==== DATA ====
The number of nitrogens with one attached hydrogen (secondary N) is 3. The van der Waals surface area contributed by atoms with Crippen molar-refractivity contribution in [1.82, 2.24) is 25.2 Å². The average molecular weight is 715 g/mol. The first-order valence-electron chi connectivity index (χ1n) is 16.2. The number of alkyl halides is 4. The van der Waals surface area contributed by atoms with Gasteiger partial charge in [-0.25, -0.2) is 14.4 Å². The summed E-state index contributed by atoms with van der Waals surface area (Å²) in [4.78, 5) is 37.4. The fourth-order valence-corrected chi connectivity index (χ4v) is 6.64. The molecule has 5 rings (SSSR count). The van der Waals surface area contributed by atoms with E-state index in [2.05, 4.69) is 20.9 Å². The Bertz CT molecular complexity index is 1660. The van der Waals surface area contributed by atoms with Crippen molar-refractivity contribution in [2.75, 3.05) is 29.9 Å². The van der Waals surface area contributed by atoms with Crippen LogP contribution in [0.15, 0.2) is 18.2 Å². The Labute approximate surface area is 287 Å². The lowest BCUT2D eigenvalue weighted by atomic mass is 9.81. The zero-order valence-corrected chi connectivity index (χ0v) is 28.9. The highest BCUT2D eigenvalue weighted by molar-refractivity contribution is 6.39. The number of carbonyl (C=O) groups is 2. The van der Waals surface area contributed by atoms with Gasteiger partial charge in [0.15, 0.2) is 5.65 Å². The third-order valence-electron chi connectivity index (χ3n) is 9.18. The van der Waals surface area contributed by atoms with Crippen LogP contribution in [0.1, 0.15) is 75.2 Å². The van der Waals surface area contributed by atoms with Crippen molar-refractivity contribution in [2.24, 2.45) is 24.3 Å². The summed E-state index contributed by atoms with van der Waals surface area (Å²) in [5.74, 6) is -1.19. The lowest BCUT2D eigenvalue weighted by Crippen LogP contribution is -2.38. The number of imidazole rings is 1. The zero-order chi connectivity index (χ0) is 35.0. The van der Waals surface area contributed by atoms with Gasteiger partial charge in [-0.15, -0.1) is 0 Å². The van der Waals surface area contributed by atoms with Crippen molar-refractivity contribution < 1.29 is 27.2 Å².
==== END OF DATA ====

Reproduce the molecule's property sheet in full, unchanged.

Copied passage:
The number of nitrogens with one attached hydrogen (secondary N) is 3. The van der Waals surface area contributed by atoms with Crippen molar-refractivity contribution in [1.82, 2.24) is 25.2 Å². The average molecular weight is 715 g/mol. The first-order valence-electron chi connectivity index (χ1n) is 16.2. The number of alkyl halides is 4. The van der Waals surface area contributed by atoms with Gasteiger partial charge in [-0.25, -0.2) is 14.4 Å². The summed E-state index contributed by atoms with van der Waals surface area (Å²) in [4.78, 5) is 37.4. The fourth-order valence-corrected chi connectivity index (χ4v) is 6.64. The molecule has 5 rings (SSSR count). The van der Waals surface area contributed by atoms with E-state index in [2.05, 4.69) is 20.9 Å². The Bertz CT molecular complexity index is 1660. The van der Waals surface area contributed by atoms with Crippen molar-refractivity contribution in [2.75, 3.05) is 29.9 Å². The van der Waals surface area contributed by atoms with Crippen LogP contribution in [0.15, 0.2) is 18.2 Å². The Labute approximate surface area is 287 Å². The lowest BCUT2D eigenvalue weighted by atomic mass is 9.81. The zero-order valence-corrected chi connectivity index (χ0v) is 28.9. The highest BCUT2D eigenvalue weighted by molar-refractivity contribution is 6.39. The number of carbonyl (C=O) groups is 2. The van der Waals surface area contributed by atoms with Gasteiger partial charge in [0.15, 0.2) is 5.65 Å². The third-order valence-electron chi connectivity index (χ3n) is 9.18. The van der Waals surface area contributed by atoms with Crippen LogP contribution in [0.1, 0.15) is 75.2 Å². The van der Waals surface area contributed by atoms with Crippen molar-refractivity contribution in [2.24, 2.45) is 24.3 Å². The summed E-state index contributed by atoms with van der Waals surface area (Å²) in [5.74, 6) is -1.19. The lowest BCUT2D eigenvalue weighted by Crippen LogP contribution is -2.38. The number of imidazole rings is 1. The zero-order chi connectivity index (χ0) is 35.0. The van der Waals surface area contributed by atoms with Gasteiger partial charge in [-0.15, -0.1) is 0 Å². The van der Waals surface area contributed by atoms with Crippen molar-refractivity contribution < 1.29 is 27.2 Å².